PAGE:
Storm may pack a wallop

National News

September 11, 2018 - 10:53 AM

RALEIGH, N.C. (AP) — Mandatory evacuations were imposed for parts of three East Coast states today as millions of Americans prepared for what could become one of the most catastrophic hurricanes to hit the Eastern Seaboard in decades.
Hurricane Florence’s size is “staggering,” National Hurricane Center Director Ken Graham warned.
“We could cover several states easily with the cloud cover alone,” Graham said. “This is not just a coastal event.”
Florence’s top winds dipped to 130 mph this morning, but it remains a Category 4 storm and is expected to approach the most-damaging Category 5 status as it slows and strengthens over very warm ocean water off the coast of North and South Carolina.
The center of the massive storm is then forecast to meander Thursday, Friday and Saturday over a stretch of coastline saturated by rising seas, inundating several states and triggering life-threatening floods. Seven-day rainfall totals are forecast to reach 10 to 20 inches over much of North Carolina and Virginia, and even 30 inches in some places. Combined with high tides, the storm surge could swell as high as 12 feet.
“The water could overtake some of these barrier islands and keep on going. With time, the wind pushes the water into every nook and cranny you can think of,” Graham said. “All you have to do is look up at your ceiling, and think about 12 feet (of water). That, folks, is extremely life-threatening.”
North Carolina Gov. Roy Cooper said his state is “in the bullseye” and urged people to “get ready now.”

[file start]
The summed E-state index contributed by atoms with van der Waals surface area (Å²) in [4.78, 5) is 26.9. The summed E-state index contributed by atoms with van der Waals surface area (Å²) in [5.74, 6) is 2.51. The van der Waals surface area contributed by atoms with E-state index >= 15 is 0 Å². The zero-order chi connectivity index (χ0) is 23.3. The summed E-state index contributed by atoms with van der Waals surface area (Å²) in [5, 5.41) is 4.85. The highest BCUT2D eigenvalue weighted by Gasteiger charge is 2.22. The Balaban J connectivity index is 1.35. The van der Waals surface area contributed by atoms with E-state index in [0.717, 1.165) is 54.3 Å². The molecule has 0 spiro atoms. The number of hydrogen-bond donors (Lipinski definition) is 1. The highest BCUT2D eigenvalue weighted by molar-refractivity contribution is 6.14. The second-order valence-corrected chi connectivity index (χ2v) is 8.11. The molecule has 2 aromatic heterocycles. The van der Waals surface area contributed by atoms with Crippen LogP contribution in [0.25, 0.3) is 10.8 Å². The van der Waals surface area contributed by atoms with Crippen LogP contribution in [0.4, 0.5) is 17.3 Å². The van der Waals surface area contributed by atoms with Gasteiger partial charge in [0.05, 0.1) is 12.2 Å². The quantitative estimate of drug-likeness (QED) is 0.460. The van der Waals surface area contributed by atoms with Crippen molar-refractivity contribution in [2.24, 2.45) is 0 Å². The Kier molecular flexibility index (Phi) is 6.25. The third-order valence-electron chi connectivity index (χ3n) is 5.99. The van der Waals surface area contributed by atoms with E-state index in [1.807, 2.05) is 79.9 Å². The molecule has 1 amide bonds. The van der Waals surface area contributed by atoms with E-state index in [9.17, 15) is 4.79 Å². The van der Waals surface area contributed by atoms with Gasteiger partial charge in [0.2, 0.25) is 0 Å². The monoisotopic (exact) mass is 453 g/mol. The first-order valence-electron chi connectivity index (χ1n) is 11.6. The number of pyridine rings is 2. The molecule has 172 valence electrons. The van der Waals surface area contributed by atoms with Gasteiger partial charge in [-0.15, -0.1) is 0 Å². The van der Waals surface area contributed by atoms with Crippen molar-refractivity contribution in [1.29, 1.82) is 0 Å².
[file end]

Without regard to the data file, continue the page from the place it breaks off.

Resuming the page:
The very center of that bullseye may be Camp Lejeune, the sprawling Marine Corps training base, where authorities were opening emergency operation centers and staging equipment.
“Please be prepared, be careful and be SAFE!” tweeted President Donald Trump, adding: “WE are here for you.”
South Carolina’s governor ordered the state’s entire coastline evacuated starting at noon today and predicted that 1 million people would flee as highways reverse directions. Coastal evacuations were in effect for Virginia and North Carolina as well.
Florence could hit the Carolinas harder than any hurricane since Hazel packed 130 mph (209 kph) winds in 1954. That Category 4 storm destroyed 15,000 buildings and killed 19 people in North Carolina. In the six decades since then, many thousands of people have moved to the coast.
Ahead of Florence’s arrival, barrier islands were already seeing dangerous rip currents and seawater flowed over a state highway — the harbinger of a storm surge that could wipe out dunes and submerge entire communities.
Watches in effect Tuesday forecast a storm surge of up to 12 feet at high tide from Cape Fear to Cape Lookout in North Carolina. A hurricane watch was in effect for Edisto Beach, South Carolina, to Virginia’s southern border, with the first hurricane-force winds arriving late Thursday.
For many people, the challenge could be finding a safe refuge: If Florence slows to a crawl, it could bring torrential rains all the way into the Appalachian mountains and as far away as West Virginia, causing flash floods, mudslides and other dangerous conditions in places that have already experienced lots of rain recently.
“This is going to produce heavy rainfall, and it may not move very fast. The threat will be inland, so I’m afraid, based on my experience at FEMA, that the public is probably not as prepared as everybody would like,” said Craig Fugate, former director of the Federal Emergency Management Agency.

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